Message from Dr. Norman Rosenblum on National Kidney Month
Programs supporting kidney research across Canada
March is National Kidney Month and this year World Kidney Day will take place on March 14th. The theme is "Kidney Health for Everyone Everywhere". According to the Kidney Foundation of Canada:
- Four million Canadians and 850 million people worldwide are now estimated to have kidney diseases from various causes.
- Globally, chronic kidney disease (CKD) causes at least 2.4 million deaths per year and is now the 6th fastest growing cause of death.
- One in 10 Canadians have kidney disease, an illness with no cure.
The Canadian Institutes of Health Research (CIHR) is proud to work with committed partners, such as the Kidney Foundation of Canada and Canadian Society of Nephrology, and with researchers, networks, training programs and initiatives across Canada to support kidney research such as:
The Listening, Learning, Leading: Canadians Seeking Solutions and Innovations to Overcome Chronic Kidney Disease (Can-SOLVE CKD) Network is a coast-to-coast partnership of patients, health care providers, policy-makers, and researchers working to transform treatment and care for the four million Canadians living with chronic kidney disease. I would like to highlight one of many research projects and networks: the Indigenous Peoples' Engagement and Research Council (IPERC) comprised of Indigenous patients as well as Indigenous and non-Indigenous researchers, helps provide guidance on the development and evaluation of research involving First Nations, Inuit, and Métis peoples.
To find out about other research projects and collaborations, view the Can-Solve CKD website along with six other Strategy for Patient-Oriented Research (SPOR) networks. These national collaborative research networks involving researchers, patients, policy makers, academic health centres, health charities, and other stakeholders bringing together experts and patients addressing urgent health care needs and challenges facing Canadians.
The CNTRP program is co-led by Dr. Marie-Josée Hébert at University of Montreal along with Dr. Lori West at the Alberta Transplant Institute, University of Alberta. I encourage you to view our inspiring video and interview with a transplant patient, Ms. Valérie Clairoux and transplant donor, Ms. Anick Charrette from Gatineau, Quebec.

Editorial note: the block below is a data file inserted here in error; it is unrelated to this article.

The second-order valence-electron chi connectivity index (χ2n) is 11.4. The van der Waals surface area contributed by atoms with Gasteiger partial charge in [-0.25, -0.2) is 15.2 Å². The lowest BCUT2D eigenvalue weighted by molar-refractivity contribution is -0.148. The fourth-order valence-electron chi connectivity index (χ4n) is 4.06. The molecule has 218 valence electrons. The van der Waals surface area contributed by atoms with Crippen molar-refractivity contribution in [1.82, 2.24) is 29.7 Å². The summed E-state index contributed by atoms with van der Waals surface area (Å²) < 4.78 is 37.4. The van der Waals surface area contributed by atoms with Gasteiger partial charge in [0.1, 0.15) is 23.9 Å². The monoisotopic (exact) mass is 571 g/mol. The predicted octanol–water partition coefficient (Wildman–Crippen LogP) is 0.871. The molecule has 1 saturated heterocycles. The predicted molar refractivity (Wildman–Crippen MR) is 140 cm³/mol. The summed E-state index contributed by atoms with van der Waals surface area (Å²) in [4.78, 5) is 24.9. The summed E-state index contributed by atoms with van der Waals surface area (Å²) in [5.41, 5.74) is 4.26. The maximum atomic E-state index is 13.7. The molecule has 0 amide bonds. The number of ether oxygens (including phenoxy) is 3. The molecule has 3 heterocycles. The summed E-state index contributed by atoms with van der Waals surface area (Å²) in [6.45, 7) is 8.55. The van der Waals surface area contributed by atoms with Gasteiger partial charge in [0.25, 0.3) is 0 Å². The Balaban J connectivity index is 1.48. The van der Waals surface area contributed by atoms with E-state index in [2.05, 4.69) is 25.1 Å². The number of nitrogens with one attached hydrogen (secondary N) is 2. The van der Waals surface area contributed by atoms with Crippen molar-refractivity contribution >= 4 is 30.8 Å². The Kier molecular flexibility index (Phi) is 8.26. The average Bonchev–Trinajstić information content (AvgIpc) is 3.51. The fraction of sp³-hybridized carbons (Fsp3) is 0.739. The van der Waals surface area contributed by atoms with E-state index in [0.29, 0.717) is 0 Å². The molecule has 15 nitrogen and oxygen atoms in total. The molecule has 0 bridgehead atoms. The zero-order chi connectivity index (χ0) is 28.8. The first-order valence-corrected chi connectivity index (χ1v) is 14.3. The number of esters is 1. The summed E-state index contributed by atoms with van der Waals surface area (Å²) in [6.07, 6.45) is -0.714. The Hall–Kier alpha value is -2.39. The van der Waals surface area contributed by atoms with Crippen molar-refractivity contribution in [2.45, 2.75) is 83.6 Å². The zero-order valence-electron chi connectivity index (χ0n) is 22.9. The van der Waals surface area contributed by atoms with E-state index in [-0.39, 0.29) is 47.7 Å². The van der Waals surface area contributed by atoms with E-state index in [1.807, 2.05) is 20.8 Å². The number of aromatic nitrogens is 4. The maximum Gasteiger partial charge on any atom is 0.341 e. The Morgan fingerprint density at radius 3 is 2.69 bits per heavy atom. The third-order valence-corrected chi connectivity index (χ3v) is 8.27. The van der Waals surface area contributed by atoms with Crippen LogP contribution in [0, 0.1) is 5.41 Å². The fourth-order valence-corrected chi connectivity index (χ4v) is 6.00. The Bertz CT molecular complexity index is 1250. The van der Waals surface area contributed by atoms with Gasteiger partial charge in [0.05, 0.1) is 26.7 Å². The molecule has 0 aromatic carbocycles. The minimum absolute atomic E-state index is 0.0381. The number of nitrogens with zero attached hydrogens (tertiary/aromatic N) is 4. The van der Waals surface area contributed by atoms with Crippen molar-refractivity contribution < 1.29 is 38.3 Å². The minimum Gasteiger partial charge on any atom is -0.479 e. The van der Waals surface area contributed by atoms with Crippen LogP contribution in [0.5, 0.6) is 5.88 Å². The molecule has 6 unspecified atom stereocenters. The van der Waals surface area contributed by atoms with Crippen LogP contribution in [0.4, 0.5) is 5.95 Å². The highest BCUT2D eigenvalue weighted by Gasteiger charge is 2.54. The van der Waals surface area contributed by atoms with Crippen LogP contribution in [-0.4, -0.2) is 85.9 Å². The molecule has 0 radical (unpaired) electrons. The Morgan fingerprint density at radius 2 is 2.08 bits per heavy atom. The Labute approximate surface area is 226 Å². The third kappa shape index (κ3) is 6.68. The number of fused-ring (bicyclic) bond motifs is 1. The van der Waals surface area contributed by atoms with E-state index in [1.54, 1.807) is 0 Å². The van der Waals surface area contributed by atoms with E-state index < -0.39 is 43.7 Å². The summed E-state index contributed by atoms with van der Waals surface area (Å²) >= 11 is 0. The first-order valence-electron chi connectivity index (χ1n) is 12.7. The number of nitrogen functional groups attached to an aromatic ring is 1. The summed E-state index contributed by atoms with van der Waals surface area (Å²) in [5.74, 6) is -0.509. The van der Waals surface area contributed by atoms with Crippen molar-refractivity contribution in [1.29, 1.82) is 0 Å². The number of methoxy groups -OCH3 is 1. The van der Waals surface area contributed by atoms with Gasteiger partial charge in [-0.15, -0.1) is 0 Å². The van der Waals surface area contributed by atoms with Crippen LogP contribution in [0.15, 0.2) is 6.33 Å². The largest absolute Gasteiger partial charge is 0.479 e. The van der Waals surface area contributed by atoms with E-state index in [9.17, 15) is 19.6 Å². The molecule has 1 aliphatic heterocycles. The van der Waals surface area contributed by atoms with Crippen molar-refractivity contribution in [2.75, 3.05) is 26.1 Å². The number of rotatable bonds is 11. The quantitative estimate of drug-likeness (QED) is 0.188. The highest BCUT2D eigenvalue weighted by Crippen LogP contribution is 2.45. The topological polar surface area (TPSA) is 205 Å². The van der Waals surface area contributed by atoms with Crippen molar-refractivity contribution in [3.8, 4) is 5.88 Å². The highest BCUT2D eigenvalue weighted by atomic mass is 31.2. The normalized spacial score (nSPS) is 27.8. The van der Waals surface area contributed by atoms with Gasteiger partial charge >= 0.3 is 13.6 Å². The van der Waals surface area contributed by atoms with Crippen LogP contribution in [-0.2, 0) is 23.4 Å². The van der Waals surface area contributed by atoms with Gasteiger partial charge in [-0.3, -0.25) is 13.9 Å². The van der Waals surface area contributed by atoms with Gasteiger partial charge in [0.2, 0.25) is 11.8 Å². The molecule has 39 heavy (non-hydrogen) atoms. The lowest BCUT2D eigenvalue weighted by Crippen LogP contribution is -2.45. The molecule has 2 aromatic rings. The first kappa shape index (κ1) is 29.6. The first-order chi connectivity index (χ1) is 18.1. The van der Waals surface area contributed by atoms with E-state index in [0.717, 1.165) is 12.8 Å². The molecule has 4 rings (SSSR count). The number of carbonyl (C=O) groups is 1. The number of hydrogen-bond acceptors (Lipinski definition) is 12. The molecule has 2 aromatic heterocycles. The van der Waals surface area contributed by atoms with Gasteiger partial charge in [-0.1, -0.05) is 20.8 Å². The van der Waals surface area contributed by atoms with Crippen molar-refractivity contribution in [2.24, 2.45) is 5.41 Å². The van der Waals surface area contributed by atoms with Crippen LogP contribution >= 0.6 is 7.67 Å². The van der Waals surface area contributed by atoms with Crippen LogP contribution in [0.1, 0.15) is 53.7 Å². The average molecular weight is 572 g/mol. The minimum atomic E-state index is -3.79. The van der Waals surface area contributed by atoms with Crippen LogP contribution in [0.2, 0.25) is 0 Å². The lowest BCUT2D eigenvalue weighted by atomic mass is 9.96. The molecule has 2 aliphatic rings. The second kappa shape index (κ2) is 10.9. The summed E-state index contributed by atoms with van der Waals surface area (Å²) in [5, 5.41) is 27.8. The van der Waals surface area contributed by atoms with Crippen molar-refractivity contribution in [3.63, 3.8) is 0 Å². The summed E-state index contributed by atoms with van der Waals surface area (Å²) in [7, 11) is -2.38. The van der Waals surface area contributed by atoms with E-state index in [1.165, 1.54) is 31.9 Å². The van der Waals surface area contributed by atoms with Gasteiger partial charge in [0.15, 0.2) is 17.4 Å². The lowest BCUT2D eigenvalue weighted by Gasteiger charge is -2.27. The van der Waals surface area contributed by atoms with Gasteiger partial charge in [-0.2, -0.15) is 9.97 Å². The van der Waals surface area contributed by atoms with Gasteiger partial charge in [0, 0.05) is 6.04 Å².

The Kidney Research Scientist Core Education and National Training (KRESCENT) program is a national partnership of the Kidney Foundation of Canada (KFOC), the Canadian Society of Nephrology (CSN) and the Canadian Institutes of Health Research Institute of Nutrition, Metabolism and Diabetes (CIHR-INMD). The program was launched in January 2005 and is a testimony to the leadership of the individuals, organizations and companies committed to reducing the burden of kidney disease throughout Canada.
The goal of the KRESCENT program is to increase kidney research capacity and knowledge translation in Canada. The program is unique in that participants are selected from all themes relevant to kidney research from multiple disciplines to help train the next generation of kidney researchers. Participants gain exposure to a curriculum that emphasizes the development of transdisciplinary research and knowledge translation across research themes. As former KRESCENT alumni and now the Program Director and Co-Chair of the Curriculum Task Force, Dr. Todd Alexander, Program Director, Dr. Sunny Hartwig Co-Chair of the Curriculum Task Force and other members of the team are collaborating to bring innovation to their curriculum, workshop, trainees specific research projects and mentorship components.